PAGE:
The message is simple:
SUPPORT ORGANIC FARMING
Practice: Grocery Shopping
- Make a list of all the foods you want to eat in a week
- Buy those foods (from organic sources)
- Eat only those foods
- Repeat next week
What I learned is that if it ain’t in the house, I can’t eat it. Simply don’t buy any crap food and make sure to ONLY EAT things in the house. To get an idea of how to eat Paleo, make sure to stock up and eat heaps of the following staples:
- Organic meat (favour ruminants)
- (fatty, small) Fish
- Organic eggs
- Leafy Green vegetables
- Cruciferous vegetables (broccoli, cabbage, etc.)
- Other vegetables (carrots, beets, mushrooms, leek, etc.)
- Healthy fats (avocado, olive, coconut, organic grassbutter)
And also include some amounts of:
- Low Glycaemic Fruits (berries, prunes, apples, kiwi, etc.)
- Herbs and spices (basil, rosemary, mint, oregano, etc.)
- Nuts (almonds, macadamia’s, cashews, hazels, etc.)
- Starch (yam, sweet potato, brown rice)
Don’t half-ass this shit. Don’t cheat and give into your addictions to shit food. Don’t ‘give yourself a break’ or a ‘treat’ of high-carb crap food. “Don’t be that guy.” (Kelly Starrett, 2010). Do it well. Eat flawless Paleo. Follow it TO THE TEE. Support Organic farming by buying their products. Give your body food it was designed to thrive on. Ditch crap that isn’t helping you in the long-term. When you stick to it in the long-term you won’t need a ‘treat’ anymore, as you natural enjoyment of healthy foods will restore over time.
The idea of desensitization of neurotransmitter receptors applies to taste buds as well. At first, vegetables will taste like nothing as your taste sensitivity has deteriorated from years of high-sugar crap. After a couple months, taste comes back and you’ll enjoy foods a lot more than you used to.
Sleep, Sun, Drink and Breath Well
For my other foundational needs I just make sure that I meet those in a quality way as well. They are perhaps not as difficult to incorporate into my Life, but vital nonetheless. For sleeping I focus on sticking to the natural day/night cycle and ensure I get plenty of sleep so that I can wake up with ease in the morning. The research shows that human beings are able to function well on 5.5 hours of sleep during the night and a 30 minute nap in the afternoon. This optimizes the quality of deep sleep in the night and the quality of wakefulness during the day. Sleeping for 10 hours a day or more can lead to flat-lining of the sleep/wake cycle, which means the difference between our sleeping and waking state starts to diminish. What this means is that you’re more sleepy/drowsy during the day and you sleep less deep during the night.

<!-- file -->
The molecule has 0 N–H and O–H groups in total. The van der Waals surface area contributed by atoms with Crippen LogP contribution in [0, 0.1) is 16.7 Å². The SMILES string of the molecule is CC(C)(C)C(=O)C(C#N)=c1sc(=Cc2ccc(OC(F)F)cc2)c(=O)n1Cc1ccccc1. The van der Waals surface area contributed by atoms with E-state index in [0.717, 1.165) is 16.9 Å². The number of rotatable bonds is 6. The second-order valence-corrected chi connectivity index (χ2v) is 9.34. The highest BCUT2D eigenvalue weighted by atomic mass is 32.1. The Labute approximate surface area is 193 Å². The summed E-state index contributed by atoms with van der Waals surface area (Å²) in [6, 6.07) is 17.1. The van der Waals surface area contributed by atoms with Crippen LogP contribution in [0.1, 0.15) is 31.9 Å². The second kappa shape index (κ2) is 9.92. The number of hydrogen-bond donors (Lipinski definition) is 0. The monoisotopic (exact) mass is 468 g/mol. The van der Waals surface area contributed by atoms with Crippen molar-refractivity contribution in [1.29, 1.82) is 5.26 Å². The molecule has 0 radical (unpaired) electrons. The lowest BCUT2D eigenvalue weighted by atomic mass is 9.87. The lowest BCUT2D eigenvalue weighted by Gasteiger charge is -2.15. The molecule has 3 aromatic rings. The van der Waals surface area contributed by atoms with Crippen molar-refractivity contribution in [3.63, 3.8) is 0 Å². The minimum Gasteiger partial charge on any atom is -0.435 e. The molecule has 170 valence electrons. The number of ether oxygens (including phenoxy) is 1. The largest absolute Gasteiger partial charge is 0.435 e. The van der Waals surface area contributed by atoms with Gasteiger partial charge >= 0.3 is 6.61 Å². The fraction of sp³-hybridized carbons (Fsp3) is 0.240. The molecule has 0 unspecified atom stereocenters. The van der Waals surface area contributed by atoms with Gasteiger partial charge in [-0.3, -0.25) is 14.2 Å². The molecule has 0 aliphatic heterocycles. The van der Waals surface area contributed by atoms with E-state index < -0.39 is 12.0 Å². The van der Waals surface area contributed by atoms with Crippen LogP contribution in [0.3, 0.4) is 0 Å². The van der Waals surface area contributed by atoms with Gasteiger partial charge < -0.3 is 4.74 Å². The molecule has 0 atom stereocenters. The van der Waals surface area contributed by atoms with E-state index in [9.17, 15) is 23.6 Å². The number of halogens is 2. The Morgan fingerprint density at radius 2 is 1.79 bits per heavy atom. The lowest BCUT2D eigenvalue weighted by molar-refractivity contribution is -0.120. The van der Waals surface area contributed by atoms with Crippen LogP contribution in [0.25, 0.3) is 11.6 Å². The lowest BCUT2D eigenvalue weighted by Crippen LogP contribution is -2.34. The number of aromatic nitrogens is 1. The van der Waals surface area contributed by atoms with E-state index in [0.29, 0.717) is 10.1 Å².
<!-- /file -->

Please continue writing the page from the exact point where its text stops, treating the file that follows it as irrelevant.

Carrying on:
On the flipside, sleeping to little can lead to sleep deprivation, which is stressful for our system. Most people find that sleeping somewhere between 6-8 hours works best for them. Turn whatever sleeping habits work for you into a practice and make sure to experiment with short naps (30-40 minutes max) and see if they work for you.
Sunlight is another need human beings have. Without the sun, there would be no Life.
So make it a practice to expose your skin and eyes to sunlight (but don’t overdo it).
Enjoy that light.
For drinking habits, stick to drinking plenty of water thru out the day. It’s okay to drink some vegetable or fruit juice (or even some wine) on rare occasions, but stick primarily to water. Get it from a pure source if you can.
Also, Breathe properly. I focus on breathing down into my belly, not just high up in the mouth, nose, throat and chest. Utilize that lung capacity. Oxygen is one of the most important needs all animals have, don’t overlook it. For practice, doing a daily breathing meditation for a few minutes is great, but this can really be done anytime I want to. Putting attention on my breath takes attention away from my mind for a while and works to relax the body and bring down stress levels.
Strength, Mobility and Cardio
As human beings, we have necessity to move around thru the physical world and favourably do so in an elegant and efficient manner. For optimal human movement I require a few bodily conditions, namely, efficient energy metabolism, ideal body composition and mobility (flexibility) of joints.
Efficient energy metabolism is mostly achieved thru eating foods that are in alignment with how our bodies work. I already covered this idea in an earlier section about Paleo eating.
Ideal body composition consists of body fat percentage and the amount of lean muscle mass someone has. Achieving ideal body composition is also mostly achieved by eating in the right way. Cutting back on high-carb foods will ensure that my body stores healthy amounts of fat for storage (instead of too much or too little). Eating plenty of quality complete protein will facilitate healthy muscular development.
A strength training practice will ensure even better muscular development.
Short sessions of heavy lifting work best to stimulate muscle building. One can see tangible results from just 50-60 minutes of strength training a week while doing large compound lifts, although I prefer a little more training.